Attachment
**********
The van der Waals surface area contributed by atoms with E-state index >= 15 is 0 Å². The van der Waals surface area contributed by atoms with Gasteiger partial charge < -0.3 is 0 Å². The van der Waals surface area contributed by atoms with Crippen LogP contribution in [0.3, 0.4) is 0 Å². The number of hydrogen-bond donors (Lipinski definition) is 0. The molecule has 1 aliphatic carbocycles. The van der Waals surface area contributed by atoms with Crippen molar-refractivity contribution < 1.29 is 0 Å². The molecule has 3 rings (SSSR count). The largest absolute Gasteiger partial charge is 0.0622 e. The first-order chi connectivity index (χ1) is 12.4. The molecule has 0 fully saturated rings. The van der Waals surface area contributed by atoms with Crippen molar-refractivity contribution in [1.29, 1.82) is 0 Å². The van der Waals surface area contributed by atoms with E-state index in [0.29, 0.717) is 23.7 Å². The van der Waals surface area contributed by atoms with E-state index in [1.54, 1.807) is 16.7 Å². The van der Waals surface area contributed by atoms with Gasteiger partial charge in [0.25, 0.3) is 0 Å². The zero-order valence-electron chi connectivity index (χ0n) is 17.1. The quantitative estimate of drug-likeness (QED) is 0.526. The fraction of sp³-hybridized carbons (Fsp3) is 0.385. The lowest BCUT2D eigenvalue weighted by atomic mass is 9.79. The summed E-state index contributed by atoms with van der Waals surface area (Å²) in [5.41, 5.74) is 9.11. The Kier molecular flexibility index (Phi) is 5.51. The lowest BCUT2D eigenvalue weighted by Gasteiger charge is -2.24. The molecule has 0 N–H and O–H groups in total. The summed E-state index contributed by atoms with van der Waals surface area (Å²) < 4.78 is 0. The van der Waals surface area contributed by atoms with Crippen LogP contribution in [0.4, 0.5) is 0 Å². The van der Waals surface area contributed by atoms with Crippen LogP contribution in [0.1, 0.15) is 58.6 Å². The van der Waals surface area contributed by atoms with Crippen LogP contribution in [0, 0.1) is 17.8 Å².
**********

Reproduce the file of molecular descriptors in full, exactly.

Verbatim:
The van der Waals surface area contributed by atoms with E-state index >= 15 is 0 Å². The van der Waals surface area contributed by atoms with Gasteiger partial charge < -0.3 is 0 Å². The van der Waals surface area contributed by atoms with Crippen LogP contribution in [0.3, 0.4) is 0 Å². The number of hydrogen-bond donors (Lipinski definition) is 0. The molecule has 1 aliphatic carbocycles. The van der Waals surface area contributed by atoms with Crippen molar-refractivity contribution < 1.29 is 0 Å². The molecule has 3 rings (SSSR count). The largest absolute Gasteiger partial charge is 0.0622 e. The first-order chi connectivity index (χ1) is 12.4. The molecule has 0 fully saturated rings. The van der Waals surface area contributed by atoms with Crippen molar-refractivity contribution in [1.29, 1.82) is 0 Å². The van der Waals surface area contributed by atoms with E-state index in [0.29, 0.717) is 23.7 Å². The van der Waals surface area contributed by atoms with E-state index in [1.54, 1.807) is 16.7 Å². The van der Waals surface area contributed by atoms with Gasteiger partial charge in [0.25, 0.3) is 0 Å². The zero-order valence-electron chi connectivity index (χ0n) is 17.1. The quantitative estimate of drug-likeness (QED) is 0.526. The fraction of sp³-hybridized carbons (Fsp3) is 0.385. The lowest BCUT2D eigenvalue weighted by atomic mass is 9.79. The summed E-state index contributed by atoms with van der Waals surface area (Å²) in [5.41, 5.74) is 9.11. The Kier molecular flexibility index (Phi) is 5.51. The lowest BCUT2D eigenvalue weighted by Gasteiger charge is -2.24. The molecule has 0 N–H and O–H groups in total. The summed E-state index contributed by atoms with van der Waals surface area (Å²) < 4.78 is 0. The van der Waals surface area contributed by atoms with Crippen LogP contribution in [0.4, 0.5) is 0 Å². The van der Waals surface area contributed by atoms with Crippen LogP contribution in [0.1, 0.15) is 58.6 Å². The van der Waals surface area contributed by atoms with Crippen LogP contribution in [0, 0.1) is 17.8 Å².